President Barack Obama on Wednesday thanked health care workers at a Texas hospital for dealing with the first cases of Ebola to appear in the U.S.  

In a phone call, Obama emphasized the importance of integrating lessons learned from Texas Health Presbyterian Hospital in Dallas into response plans, and reviewed additional steps to be taken to respond to any new Ebola cases that might emerge, according to a statement by the White House 

Earlier Wednesday, the president met with his Ebola Response Coordinator Ron Klain and members of his team coordinating the government's response to the virus. 

Obama said he is "cautiously more optimistic" about the situation in the U.S. after dozens of people who had contact with the U.S’ first Ebola patient, Thomas Eric Duncan, were found not to have been infected by the virus. 

The Centers for Disease Control and Prevention announced Wednesday that beginning Oct. 27 U.S. public health authorities will monitor for Ebola all travelers into the U.S. whose trips originates from three West African nations.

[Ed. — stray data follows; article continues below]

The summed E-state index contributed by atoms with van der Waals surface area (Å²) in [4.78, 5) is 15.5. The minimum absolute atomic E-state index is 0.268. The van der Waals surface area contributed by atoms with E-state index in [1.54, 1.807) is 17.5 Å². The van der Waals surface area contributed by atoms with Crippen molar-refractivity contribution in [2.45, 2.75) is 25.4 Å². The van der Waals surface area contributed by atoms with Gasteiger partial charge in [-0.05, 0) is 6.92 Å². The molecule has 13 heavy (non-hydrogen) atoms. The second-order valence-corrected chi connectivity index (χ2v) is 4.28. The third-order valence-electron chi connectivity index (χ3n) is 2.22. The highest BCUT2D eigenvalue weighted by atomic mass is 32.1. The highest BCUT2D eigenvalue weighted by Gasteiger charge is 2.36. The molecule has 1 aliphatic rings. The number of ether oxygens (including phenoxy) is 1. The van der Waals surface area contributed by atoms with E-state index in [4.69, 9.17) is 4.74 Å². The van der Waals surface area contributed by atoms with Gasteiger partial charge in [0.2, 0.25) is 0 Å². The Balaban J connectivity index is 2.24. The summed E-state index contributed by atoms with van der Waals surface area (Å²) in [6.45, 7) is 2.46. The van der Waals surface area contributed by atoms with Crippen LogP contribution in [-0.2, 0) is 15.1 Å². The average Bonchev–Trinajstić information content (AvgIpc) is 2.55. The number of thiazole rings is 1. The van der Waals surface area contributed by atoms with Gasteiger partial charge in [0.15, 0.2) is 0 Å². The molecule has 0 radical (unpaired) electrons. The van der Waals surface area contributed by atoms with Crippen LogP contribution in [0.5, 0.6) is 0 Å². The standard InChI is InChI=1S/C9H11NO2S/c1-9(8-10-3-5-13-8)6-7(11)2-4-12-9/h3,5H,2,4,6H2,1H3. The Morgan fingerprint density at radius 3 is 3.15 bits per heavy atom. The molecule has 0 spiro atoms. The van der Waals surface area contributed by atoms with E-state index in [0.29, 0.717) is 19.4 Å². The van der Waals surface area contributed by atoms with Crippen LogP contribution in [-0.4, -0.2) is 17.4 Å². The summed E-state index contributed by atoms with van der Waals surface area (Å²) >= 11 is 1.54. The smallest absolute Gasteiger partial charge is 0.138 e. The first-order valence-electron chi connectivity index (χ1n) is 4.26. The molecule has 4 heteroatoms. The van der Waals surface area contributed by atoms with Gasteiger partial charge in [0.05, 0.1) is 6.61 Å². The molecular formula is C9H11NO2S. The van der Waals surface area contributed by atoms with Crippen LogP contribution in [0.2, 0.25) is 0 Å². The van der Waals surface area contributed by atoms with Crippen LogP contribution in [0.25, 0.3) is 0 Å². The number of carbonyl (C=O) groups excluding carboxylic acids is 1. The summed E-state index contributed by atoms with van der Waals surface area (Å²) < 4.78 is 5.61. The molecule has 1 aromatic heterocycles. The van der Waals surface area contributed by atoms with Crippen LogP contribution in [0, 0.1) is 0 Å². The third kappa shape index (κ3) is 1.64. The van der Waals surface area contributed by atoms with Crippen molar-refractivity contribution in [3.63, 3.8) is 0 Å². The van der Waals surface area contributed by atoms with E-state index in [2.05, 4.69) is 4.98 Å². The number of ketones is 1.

Passengers from Guinea, Liberia and Sierra Leone not showing illness or symptoms consistent with Ebola will be tracked daily by for 21 days from the date of their departure from West Africa. Ebola has a 21-day incubation period. Passengers who exhibit symptoms will be immediately isolated and treated.

Travelers will be required to report their temperatures and any other symptoms such as headaches, muscle aches and diarrhea. They will also be required to inform authorities about their travel pans within the U.S.

Anadolu Agency